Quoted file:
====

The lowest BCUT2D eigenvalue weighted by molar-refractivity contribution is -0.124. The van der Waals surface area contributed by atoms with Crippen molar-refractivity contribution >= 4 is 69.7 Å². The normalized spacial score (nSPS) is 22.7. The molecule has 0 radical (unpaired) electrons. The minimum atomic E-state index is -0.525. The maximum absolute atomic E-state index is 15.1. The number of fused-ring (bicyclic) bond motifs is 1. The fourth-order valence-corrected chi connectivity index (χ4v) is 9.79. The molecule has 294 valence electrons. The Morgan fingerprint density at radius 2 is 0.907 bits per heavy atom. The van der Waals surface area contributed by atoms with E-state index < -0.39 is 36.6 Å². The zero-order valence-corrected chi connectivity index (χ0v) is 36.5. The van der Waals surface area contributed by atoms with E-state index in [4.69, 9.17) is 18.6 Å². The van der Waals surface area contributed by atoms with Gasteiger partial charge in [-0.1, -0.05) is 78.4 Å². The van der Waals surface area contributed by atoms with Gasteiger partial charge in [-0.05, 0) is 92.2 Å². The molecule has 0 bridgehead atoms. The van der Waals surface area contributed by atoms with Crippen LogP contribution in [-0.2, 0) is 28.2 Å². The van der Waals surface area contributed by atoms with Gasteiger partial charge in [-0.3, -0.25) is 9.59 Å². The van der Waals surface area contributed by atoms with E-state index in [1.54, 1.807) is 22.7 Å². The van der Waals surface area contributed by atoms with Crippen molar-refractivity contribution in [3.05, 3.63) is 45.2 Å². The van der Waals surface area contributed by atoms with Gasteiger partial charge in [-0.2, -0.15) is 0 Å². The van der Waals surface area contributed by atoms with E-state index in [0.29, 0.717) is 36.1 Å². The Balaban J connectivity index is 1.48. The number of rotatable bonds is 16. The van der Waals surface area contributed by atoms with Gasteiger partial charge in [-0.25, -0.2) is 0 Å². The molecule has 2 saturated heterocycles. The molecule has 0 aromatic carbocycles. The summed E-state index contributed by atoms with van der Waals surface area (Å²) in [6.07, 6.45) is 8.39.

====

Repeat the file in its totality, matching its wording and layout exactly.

The lowest BCUT2D eigenvalue weighted by molar-refractivity contribution is -0.124. The van der Waals surface area contributed by atoms with Crippen molar-refractivity contribution >= 4 is 69.7 Å². The normalized spacial score (nSPS) is 22.7. The molecule has 0 radical (unpaired) electrons. The minimum atomic E-state index is -0.525. The maximum absolute atomic E-state index is 15.1. The number of fused-ring (bicyclic) bond motifs is 1. The fourth-order valence-corrected chi connectivity index (χ4v) is 9.79. The molecule has 294 valence electrons. The Morgan fingerprint density at radius 2 is 0.907 bits per heavy atom. The van der Waals surface area contributed by atoms with E-state index < -0.39 is 36.6 Å². The zero-order valence-corrected chi connectivity index (χ0v) is 36.5. The van der Waals surface area contributed by atoms with E-state index in [4.69, 9.17) is 18.6 Å². The van der Waals surface area contributed by atoms with Gasteiger partial charge in [-0.1, -0.05) is 78.4 Å². The van der Waals surface area contributed by atoms with Gasteiger partial charge in [-0.05, 0) is 92.2 Å². The molecule has 0 bridgehead atoms. The van der Waals surface area contributed by atoms with Crippen LogP contribution in [-0.2, 0) is 28.2 Å². The van der Waals surface area contributed by atoms with Gasteiger partial charge in [-0.3, -0.25) is 9.59 Å². The van der Waals surface area contributed by atoms with E-state index in [1.54, 1.807) is 22.7 Å². The van der Waals surface area contributed by atoms with Crippen molar-refractivity contribution in [3.05, 3.63) is 45.2 Å². The van der Waals surface area contributed by atoms with Gasteiger partial charge in [-0.2, -0.15) is 0 Å². The van der Waals surface area contributed by atoms with E-state index in [0.29, 0.717) is 36.1 Å². The Balaban J connectivity index is 1.48. The number of rotatable bonds is 16. The van der Waals surface area contributed by atoms with Gasteiger partial charge in [-0.25, -0.2) is 0 Å². The molecule has 2 saturated heterocycles. The molecule has 0 aromatic carbocycles. The summed E-state index contributed by atoms with van der Waals surface area (Å²) in [6.07, 6.45) is 8.39.